|Manufacturer||Bell Aircraft Corporation|
|First flight||1 April 1944|
|Primary user||U.S. Army Air Forces|
|Number built||2 prototypes|
The Bell XP-77 development was initiated by the United States Army Air Forces during World War II to produce a simplified "lightweight" fighter aircraft using non-strategic materials. Despite being innovative, the diminutive prototype proved tricky to handle and the project was canceled when the XP-77 did not deliver its projected performance.
The Tri-4 (Company designations, later changed to D-6 ) project with the Bell Aircraft Corporation was initiated in October 1941. Originally a design study to meet the USAAF specifications for a "very light" interceptor, the XP-77 was intended to be a small, light fighter much in the mold of the 1930s Thompson Trophy air racers.
On 16 May 1942, the USAAF recommended the construction and testing of 25 XP-77s. The aircraft featured a single-engine, low-wing monoplane with mainly wood construction, equipped with tricycle landing gear, a typical Bell feature that bestowed good ground handling. A bubble canopy also provided fair visibility except in the forward-downward direction due to the extended nose.
While originally conceived using an air-cooled 500 hp (370 kW) Ranger XV-770-9 12-cylinder engine with a supercharger, the prototypes were delivered with the non-supercharged XV-770-7 engine due to engine development delays. With the anticipated delivery time of the original engine delayed for one and a half years, Bell proposed that seven XP-77s be built using the seven XV-770-7 engines then available. The planned armament was one Hispano 20 mm cannon firing through the propeller hub (much like the larger caliber 37 mm moteur-canon of the SPAD S.XII) and two 0.5 inch (12.7 mm) M2 Browning machine guns, with the option of either a 300 lb (140 kg) bomb or 325 lb (147 kg) depth charge with the deletion of the cannon armament.
The mock-up inspection on 21–22 September 1942 produced some concerns from both the manufacturer and the USAAF inspection team. Weight had crept up beyond the 3,700 lb (1,700 kg) design limit but delays in the program were experienced when the company resorted to sub-contracting the wooden construction while the ongoing production at the Bell facilities did not allow for the XP-77 to take priority for research and development. Bell asked and received permission to reduce the production run of aircraft to two prototypes.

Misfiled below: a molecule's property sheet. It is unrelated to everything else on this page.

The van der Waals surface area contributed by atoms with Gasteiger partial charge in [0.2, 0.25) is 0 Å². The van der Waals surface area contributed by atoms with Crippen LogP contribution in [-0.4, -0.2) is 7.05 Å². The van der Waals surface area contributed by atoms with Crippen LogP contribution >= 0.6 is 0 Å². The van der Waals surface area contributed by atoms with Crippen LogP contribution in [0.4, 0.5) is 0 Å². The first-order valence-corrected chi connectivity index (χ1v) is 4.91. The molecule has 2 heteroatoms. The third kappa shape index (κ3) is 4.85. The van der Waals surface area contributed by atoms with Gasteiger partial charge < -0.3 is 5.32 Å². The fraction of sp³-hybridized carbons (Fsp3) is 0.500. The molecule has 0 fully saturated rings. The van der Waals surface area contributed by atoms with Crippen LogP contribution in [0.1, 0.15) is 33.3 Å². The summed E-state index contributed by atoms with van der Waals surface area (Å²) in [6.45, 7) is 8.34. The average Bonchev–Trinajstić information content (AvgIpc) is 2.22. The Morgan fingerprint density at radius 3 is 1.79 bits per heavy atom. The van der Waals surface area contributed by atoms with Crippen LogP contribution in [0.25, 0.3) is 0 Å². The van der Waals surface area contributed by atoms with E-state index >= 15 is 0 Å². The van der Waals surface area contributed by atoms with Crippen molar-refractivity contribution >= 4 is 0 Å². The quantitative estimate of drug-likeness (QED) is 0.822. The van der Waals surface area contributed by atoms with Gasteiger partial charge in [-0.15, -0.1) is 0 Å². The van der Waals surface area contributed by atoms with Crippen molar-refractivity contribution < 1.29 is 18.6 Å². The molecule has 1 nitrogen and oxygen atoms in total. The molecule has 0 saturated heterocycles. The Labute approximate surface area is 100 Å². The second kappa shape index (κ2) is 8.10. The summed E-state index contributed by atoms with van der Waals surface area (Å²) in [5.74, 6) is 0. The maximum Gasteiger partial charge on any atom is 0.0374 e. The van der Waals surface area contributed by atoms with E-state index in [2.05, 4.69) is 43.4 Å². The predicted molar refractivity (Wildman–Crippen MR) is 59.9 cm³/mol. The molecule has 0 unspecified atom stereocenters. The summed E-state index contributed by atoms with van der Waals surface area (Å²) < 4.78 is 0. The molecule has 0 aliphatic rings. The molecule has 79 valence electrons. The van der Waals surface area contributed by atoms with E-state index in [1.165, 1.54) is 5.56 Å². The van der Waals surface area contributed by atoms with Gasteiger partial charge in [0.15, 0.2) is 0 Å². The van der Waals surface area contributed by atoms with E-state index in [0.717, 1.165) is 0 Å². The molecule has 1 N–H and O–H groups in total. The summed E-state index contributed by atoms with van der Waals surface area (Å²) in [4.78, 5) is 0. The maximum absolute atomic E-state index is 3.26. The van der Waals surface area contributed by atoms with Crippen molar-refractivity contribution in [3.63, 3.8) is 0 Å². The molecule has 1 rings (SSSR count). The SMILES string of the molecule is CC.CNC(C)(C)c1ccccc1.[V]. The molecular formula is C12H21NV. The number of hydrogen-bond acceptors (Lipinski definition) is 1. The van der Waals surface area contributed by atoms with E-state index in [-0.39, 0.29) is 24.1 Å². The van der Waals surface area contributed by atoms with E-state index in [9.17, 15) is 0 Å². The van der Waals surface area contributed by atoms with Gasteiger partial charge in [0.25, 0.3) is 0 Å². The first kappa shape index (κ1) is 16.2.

The XP-77 project continued to suffer numerous delays, many related to correction of the excess weight issues. A change in subcontractor for the wing assembly also caused headaches as the first subcontractor refused to release necessary parts. Concerns over structural integrity relating to the glue and its binding properties were also difficult to resolve. With the anticipation that contract costs would soon be exceeded, and no hope that the supercharged engine would become available, the USAAF would only continue the project as an experiment to evaluate the use of wooden construction and materials in combat aircraft. The first XP-77 flew 1 April 1944 at Wright Field but the flight tests revealed vibration problems due to directly mounting the engine to the airframe, without vibration isolation. The long nose and rear-mounted cockpit also inhibited visibility relative to operational aircraft of the time.
The XP-77 proved to be difficult to fly and despite flying without guns or armor, it did not come up to the expected performance estimates mainly because it was woefully underpowered. Further trials were conducted at the USAAF Proving Ground at Eglin Field with the second aircraft, which was destroyed on 2 October 1944 when it entered an inverted spin while attempting an Immelmann, and the pilot bailed out. All development was terminated in December 1944.
After the program's cancellation, the first prototype was sent to Wilbur Wright Field, then to Eglin Field, then back to Wright. The aircraft was seen at various airshows before being sent to an unknown air base as a gate guard. The aircraft remained on display for several years before deteriorating, after which is was burned.
Data from Jane's Fighting Aircraft of World War II and